PORT AU PRINCE, Haiti — A vaccination campaign against cholera began on Tuesday in the areas of Haiti hit hard by Hurricane Matthew, with support from the United Nations and other institutions.
“Today in Haiti marks the first day of a vaccination campaign against cholera in areas ravaged by Hurricane Matthew,” Stéphane Dujarric, the spokesman for the UN secretary-general, told reporters in New York, noting that the campaign is supported by the Pan American Health Organization/World Health Organization (PAHO/WHO), the UN Children’s Fund (UNICEF) and others.
“The target population is estimated at 820,000 people over one year of age. Activities will focus on municipalities most vulnerable to cholera outbreaks in the two southern departments of Grand’Anse and Sud, where there have been significant destruction of water and other supply systems,” Dujarric said.
According to a news release from PAHO/WHO, the decision of WHO and other members of the Global Task Force for Cholera Control to approve the request of the Haitian ministry of health (MSPP) to bring one million doses of oral vaccine against cholera is based on the goal of reducing the burden of cholera cases on health care facilities, and of reducing deaths in the departments of the Sud and Grand’Anse.
In the release, PAHO-WHO representative Dr Jean-Luc Poncelet stressed the importance of the leadership of MSPP in this vaccination campaign.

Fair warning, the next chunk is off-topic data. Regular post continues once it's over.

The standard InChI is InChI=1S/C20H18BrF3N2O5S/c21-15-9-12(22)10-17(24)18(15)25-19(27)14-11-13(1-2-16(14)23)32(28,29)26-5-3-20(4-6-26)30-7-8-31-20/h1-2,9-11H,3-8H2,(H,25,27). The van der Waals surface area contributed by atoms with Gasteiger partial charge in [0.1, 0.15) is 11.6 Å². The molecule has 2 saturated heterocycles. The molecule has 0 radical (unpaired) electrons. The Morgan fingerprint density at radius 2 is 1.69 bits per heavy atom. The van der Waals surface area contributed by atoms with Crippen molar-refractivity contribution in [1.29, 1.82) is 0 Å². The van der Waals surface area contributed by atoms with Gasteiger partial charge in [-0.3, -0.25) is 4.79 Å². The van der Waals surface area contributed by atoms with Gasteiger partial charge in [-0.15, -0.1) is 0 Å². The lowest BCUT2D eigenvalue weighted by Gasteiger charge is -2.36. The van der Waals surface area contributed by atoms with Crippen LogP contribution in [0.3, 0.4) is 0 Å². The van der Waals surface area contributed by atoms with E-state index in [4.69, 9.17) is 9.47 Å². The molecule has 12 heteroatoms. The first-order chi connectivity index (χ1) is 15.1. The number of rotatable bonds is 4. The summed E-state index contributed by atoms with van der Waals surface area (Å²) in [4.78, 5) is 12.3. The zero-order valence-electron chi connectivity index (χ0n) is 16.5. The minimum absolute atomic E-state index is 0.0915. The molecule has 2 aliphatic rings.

Some municipalities in the southwest peninsula have reported outbreaks of cholera since the hurricane hit on October 4, “so it is important to work together and with partners to build local capacity for clinical management of cases in the cholera treatment centres,” he said.
Poncelet noted that PAHO-WHO will support the ministry of health in activities including development of tools and technical support as well as reception, storage and transport of the vaccines and supplies in departments, municipalities and institutions.
PAHO/WHO will also support training of vaccination staff supervisors and operators, and the coordination, collection and analysis of information, monitoring and evaluation, he added.
“The vaccine is an additional intervention which will help us to save lives, but does not replace the efforts that the government supports in the field of water and sanitation,” emphasized Dr Daphne Benoit, Haiti’s minister of public health.
Earlier in the day, Alessandra Vellucci, the director of the UN Information Service in Geneva, told reporters that as of 7 November, the appeal for Haiti was still only 36 percent funded.
Photo: Delivery of cholera kits in Les Cayes, Haiti, after the area was ravaged by Hurricane Matthew. Photo: PAHO/WHO